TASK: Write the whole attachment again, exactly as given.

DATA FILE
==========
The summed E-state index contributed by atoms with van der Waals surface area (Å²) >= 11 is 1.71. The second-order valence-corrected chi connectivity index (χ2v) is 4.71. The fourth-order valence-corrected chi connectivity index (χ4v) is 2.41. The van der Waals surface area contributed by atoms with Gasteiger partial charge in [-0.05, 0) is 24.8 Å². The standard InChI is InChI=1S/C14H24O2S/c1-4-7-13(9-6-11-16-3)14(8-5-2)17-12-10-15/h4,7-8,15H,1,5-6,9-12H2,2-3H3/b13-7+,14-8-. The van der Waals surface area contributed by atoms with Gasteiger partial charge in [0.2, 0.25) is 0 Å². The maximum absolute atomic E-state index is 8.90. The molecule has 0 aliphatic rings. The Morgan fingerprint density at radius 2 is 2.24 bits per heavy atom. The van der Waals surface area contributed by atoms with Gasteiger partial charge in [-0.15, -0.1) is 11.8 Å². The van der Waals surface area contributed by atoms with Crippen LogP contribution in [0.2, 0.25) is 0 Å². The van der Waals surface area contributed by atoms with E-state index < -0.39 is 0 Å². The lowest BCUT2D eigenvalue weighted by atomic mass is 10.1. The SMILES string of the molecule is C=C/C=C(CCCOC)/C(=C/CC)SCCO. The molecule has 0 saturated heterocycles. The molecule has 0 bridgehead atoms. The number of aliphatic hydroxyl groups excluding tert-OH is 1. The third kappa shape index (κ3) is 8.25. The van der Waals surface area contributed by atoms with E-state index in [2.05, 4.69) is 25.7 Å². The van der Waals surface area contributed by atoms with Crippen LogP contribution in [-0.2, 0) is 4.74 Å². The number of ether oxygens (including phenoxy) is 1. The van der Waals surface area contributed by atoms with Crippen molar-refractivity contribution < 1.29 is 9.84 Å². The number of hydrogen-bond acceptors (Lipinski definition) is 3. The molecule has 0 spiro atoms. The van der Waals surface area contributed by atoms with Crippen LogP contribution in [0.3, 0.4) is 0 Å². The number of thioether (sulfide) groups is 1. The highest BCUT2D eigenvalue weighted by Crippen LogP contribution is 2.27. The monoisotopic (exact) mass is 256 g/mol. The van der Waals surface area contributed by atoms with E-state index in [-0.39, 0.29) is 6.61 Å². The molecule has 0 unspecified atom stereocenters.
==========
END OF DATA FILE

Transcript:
The summed E-state index contributed by atoms with van der Waals surface area (Å²) >= 11 is 1.71. The second-order valence-corrected chi connectivity index (χ2v) is 4.71. The fourth-order valence-corrected chi connectivity index (χ4v) is 2.41. The van der Waals surface area contributed by atoms with Gasteiger partial charge in [-0.05, 0) is 24.8 Å². The standard InChI is InChI=1S/C14H24O2S/c1-4-7-13(9-6-11-16-3)14(8-5-2)17-12-10-15/h4,7-8,15H,1,5-6,9-12H2,2-3H3/b13-7+,14-8-. The van der Waals surface area contributed by atoms with Gasteiger partial charge in [0.2, 0.25) is 0 Å². The maximum absolute atomic E-state index is 8.90. The molecule has 0 aliphatic rings. The Morgan fingerprint density at radius 2 is 2.24 bits per heavy atom. The van der Waals surface area contributed by atoms with Gasteiger partial charge in [-0.15, -0.1) is 11.8 Å². The van der Waals surface area contributed by atoms with Crippen LogP contribution in [0.2, 0.25) is 0 Å². The van der Waals surface area contributed by atoms with E-state index < -0.39 is 0 Å². The lowest BCUT2D eigenvalue weighted by atomic mass is 10.1. The SMILES string of the molecule is C=C/C=C(CCCOC)/C(=C/CC)SCCO. The molecule has 0 saturated heterocycles. The molecule has 0 bridgehead atoms. The number of aliphatic hydroxyl groups excluding tert-OH is 1. The third kappa shape index (κ3) is 8.25. The van der Waals surface area contributed by atoms with E-state index in [2.05, 4.69) is 25.7 Å². The van der Waals surface area contributed by atoms with Crippen LogP contribution in [-0.2, 0) is 4.74 Å². The number of ether oxygens (including phenoxy) is 1. The van der Waals surface area contributed by atoms with Crippen molar-refractivity contribution < 1.29 is 9.84 Å². The number of hydrogen-bond acceptors (Lipinski definition) is 3. The molecule has 0 spiro atoms. The van der Waals surface area contributed by atoms with Crippen LogP contribution in [0.3, 0.4) is 0 Å². The number of thioether (sulfide) groups is 1. The highest BCUT2D eigenvalue weighted by Crippen LogP contribution is 2.27. The monoisotopic (exact) mass is 256 g/mol. The van der Waals surface area contributed by atoms with E-state index in [-0.39, 0.29) is 6.61 Å². The molecule has 0 unspecified atom stereocenters.